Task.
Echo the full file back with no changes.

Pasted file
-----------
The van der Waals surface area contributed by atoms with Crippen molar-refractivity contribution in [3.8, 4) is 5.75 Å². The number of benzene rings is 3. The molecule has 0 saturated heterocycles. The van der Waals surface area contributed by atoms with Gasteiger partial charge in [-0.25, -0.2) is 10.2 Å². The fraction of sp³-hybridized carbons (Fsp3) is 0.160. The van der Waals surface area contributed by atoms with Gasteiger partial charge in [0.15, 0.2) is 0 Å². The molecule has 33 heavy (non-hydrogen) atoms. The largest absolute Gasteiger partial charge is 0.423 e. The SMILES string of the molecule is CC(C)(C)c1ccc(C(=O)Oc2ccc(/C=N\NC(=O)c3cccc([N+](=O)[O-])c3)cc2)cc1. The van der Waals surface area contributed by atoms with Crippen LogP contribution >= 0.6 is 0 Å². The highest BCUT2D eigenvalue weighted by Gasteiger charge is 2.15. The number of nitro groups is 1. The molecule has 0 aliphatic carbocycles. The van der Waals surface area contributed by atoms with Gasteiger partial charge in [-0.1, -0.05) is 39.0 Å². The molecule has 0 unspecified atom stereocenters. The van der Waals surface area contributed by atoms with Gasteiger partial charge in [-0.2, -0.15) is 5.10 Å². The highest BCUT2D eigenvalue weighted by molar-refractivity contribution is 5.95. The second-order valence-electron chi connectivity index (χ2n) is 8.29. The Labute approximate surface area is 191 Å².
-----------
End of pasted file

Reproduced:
The van der Waals surface area contributed by atoms with Crippen molar-refractivity contribution in [3.8, 4) is 5.75 Å². The number of benzene rings is 3. The molecule has 0 saturated heterocycles. The van der Waals surface area contributed by atoms with Gasteiger partial charge in [-0.25, -0.2) is 10.2 Å². The fraction of sp³-hybridized carbons (Fsp3) is 0.160. The van der Waals surface area contributed by atoms with Gasteiger partial charge in [0.15, 0.2) is 0 Å². The molecule has 33 heavy (non-hydrogen) atoms. The largest absolute Gasteiger partial charge is 0.423 e. The SMILES string of the molecule is CC(C)(C)c1ccc(C(=O)Oc2ccc(/C=N\NC(=O)c3cccc([N+](=O)[O-])c3)cc2)cc1. The van der Waals surface area contributed by atoms with Crippen LogP contribution >= 0.6 is 0 Å². The highest BCUT2D eigenvalue weighted by Gasteiger charge is 2.15. The number of nitro groups is 1. The molecule has 0 aliphatic carbocycles. The van der Waals surface area contributed by atoms with Gasteiger partial charge in [-0.1, -0.05) is 39.0 Å². The molecule has 0 unspecified atom stereocenters. The van der Waals surface area contributed by atoms with Gasteiger partial charge in [-0.2, -0.15) is 5.10 Å². The highest BCUT2D eigenvalue weighted by molar-refractivity contribution is 5.95. The second-order valence-electron chi connectivity index (χ2n) is 8.29. The Labute approximate surface area is 191 Å².